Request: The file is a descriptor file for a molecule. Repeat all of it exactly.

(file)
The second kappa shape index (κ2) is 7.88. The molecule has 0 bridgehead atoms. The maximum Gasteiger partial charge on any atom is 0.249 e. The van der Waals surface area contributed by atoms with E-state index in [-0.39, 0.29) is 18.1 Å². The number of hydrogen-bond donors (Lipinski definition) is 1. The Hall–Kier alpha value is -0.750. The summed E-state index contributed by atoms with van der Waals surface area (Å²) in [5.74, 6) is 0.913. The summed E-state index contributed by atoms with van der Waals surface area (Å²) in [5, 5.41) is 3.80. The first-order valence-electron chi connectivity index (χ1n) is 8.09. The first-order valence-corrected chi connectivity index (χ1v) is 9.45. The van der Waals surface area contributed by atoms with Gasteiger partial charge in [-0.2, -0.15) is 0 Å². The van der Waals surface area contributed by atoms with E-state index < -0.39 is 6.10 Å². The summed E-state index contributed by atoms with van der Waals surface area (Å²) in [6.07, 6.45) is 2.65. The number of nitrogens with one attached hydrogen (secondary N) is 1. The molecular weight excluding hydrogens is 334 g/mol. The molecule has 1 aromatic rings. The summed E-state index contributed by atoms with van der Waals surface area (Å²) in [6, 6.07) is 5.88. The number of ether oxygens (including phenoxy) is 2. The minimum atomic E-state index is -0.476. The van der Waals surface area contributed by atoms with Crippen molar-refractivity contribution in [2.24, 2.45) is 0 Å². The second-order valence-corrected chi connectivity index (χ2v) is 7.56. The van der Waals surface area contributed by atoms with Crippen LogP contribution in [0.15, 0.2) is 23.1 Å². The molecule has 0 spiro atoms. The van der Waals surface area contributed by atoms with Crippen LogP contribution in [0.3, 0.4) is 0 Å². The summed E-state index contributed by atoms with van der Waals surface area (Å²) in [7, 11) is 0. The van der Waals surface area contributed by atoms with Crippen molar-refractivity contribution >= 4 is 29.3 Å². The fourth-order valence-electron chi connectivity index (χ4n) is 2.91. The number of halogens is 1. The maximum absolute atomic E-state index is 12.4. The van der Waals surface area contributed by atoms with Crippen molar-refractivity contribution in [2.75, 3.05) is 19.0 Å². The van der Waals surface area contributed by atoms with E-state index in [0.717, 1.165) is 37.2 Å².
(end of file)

The second kappa shape index (κ2) is 7.88. The molecule has 0 bridgehead atoms. The maximum Gasteiger partial charge on any atom is 0.249 e. The van der Waals surface area contributed by atoms with E-state index in [-0.39, 0.29) is 18.1 Å². The number of hydrogen-bond donors (Lipinski definition) is 1. The Hall–Kier alpha value is -0.750. The summed E-state index contributed by atoms with van der Waals surface area (Å²) in [5.74, 6) is 0.913. The summed E-state index contributed by atoms with van der Waals surface area (Å²) in [5, 5.41) is 3.80. The first-order valence-electron chi connectivity index (χ1n) is 8.09. The first-order valence-corrected chi connectivity index (χ1v) is 9.45. The van der Waals surface area contributed by atoms with Gasteiger partial charge in [-0.2, -0.15) is 0 Å². The van der Waals surface area contributed by atoms with E-state index < -0.39 is 6.10 Å². The summed E-state index contributed by atoms with van der Waals surface area (Å²) in [6.07, 6.45) is 2.65. The number of nitrogens with one attached hydrogen (secondary N) is 1. The molecular weight excluding hydrogens is 334 g/mol. The molecule has 1 aromatic rings. The summed E-state index contributed by atoms with van der Waals surface area (Å²) in [6, 6.07) is 5.88. The number of ether oxygens (including phenoxy) is 2. The minimum atomic E-state index is -0.476. The van der Waals surface area contributed by atoms with Crippen molar-refractivity contribution in [2.24, 2.45) is 0 Å². The second-order valence-corrected chi connectivity index (χ2v) is 7.56. The van der Waals surface area contributed by atoms with Crippen LogP contribution in [0.15, 0.2) is 23.1 Å². The molecule has 0 spiro atoms. The van der Waals surface area contributed by atoms with Crippen LogP contribution in [0.3, 0.4) is 0 Å². The summed E-state index contributed by atoms with van der Waals surface area (Å²) in [7, 11) is 0. The van der Waals surface area contributed by atoms with Crippen molar-refractivity contribution >= 4 is 29.3 Å². The fourth-order valence-electron chi connectivity index (χ4n) is 2.91. The number of halogens is 1. The maximum absolute atomic E-state index is 12.4. The van der Waals surface area contributed by atoms with Crippen molar-refractivity contribution in [2.75, 3.05) is 19.0 Å². The van der Waals surface area contributed by atoms with E-state index in [0.717, 1.165) is 37.2 Å².